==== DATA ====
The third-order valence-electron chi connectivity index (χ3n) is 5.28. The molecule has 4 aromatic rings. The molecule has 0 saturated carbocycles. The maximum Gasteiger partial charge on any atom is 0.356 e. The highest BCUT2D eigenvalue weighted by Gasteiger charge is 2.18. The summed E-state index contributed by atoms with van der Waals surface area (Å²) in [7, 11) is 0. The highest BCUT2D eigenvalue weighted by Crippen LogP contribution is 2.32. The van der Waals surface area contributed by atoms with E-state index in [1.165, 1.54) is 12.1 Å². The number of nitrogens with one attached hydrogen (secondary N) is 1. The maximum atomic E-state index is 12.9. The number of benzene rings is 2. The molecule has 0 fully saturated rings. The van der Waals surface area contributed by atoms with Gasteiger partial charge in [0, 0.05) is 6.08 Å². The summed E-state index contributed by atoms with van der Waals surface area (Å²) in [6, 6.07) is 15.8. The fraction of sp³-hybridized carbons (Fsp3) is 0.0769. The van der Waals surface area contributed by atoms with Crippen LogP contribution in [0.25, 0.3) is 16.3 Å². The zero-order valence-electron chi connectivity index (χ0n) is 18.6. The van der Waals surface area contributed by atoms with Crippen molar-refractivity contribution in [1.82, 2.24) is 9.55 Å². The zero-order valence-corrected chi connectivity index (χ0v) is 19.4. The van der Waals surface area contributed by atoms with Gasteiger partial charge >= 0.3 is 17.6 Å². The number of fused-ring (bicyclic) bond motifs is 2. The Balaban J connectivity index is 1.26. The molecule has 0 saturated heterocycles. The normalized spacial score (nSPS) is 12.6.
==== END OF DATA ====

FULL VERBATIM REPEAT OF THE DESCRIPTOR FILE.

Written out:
The third-order valence-electron chi connectivity index (χ3n) is 5.28. The molecule has 4 aromatic rings. The molecule has 0 saturated carbocycles. The maximum Gasteiger partial charge on any atom is 0.356 e. The highest BCUT2D eigenvalue weighted by Gasteiger charge is 2.18. The summed E-state index contributed by atoms with van der Waals surface area (Å²) in [7, 11) is 0. The highest BCUT2D eigenvalue weighted by Crippen LogP contribution is 2.32. The van der Waals surface area contributed by atoms with E-state index in [1.165, 1.54) is 12.1 Å². The number of nitrogens with one attached hydrogen (secondary N) is 1. The maximum atomic E-state index is 12.9. The number of benzene rings is 2. The molecule has 0 fully saturated rings. The van der Waals surface area contributed by atoms with Gasteiger partial charge in [0, 0.05) is 6.08 Å². The summed E-state index contributed by atoms with van der Waals surface area (Å²) in [6, 6.07) is 15.8. The fraction of sp³-hybridized carbons (Fsp3) is 0.0769. The van der Waals surface area contributed by atoms with Crippen LogP contribution in [0.25, 0.3) is 16.3 Å². The zero-order valence-electron chi connectivity index (χ0n) is 18.6. The van der Waals surface area contributed by atoms with Crippen molar-refractivity contribution in [1.82, 2.24) is 9.55 Å². The zero-order valence-corrected chi connectivity index (χ0v) is 19.4. The van der Waals surface area contributed by atoms with Gasteiger partial charge >= 0.3 is 17.6 Å². The number of fused-ring (bicyclic) bond motifs is 2. The Balaban J connectivity index is 1.26. The molecule has 0 saturated heterocycles. The normalized spacial score (nSPS) is 12.6.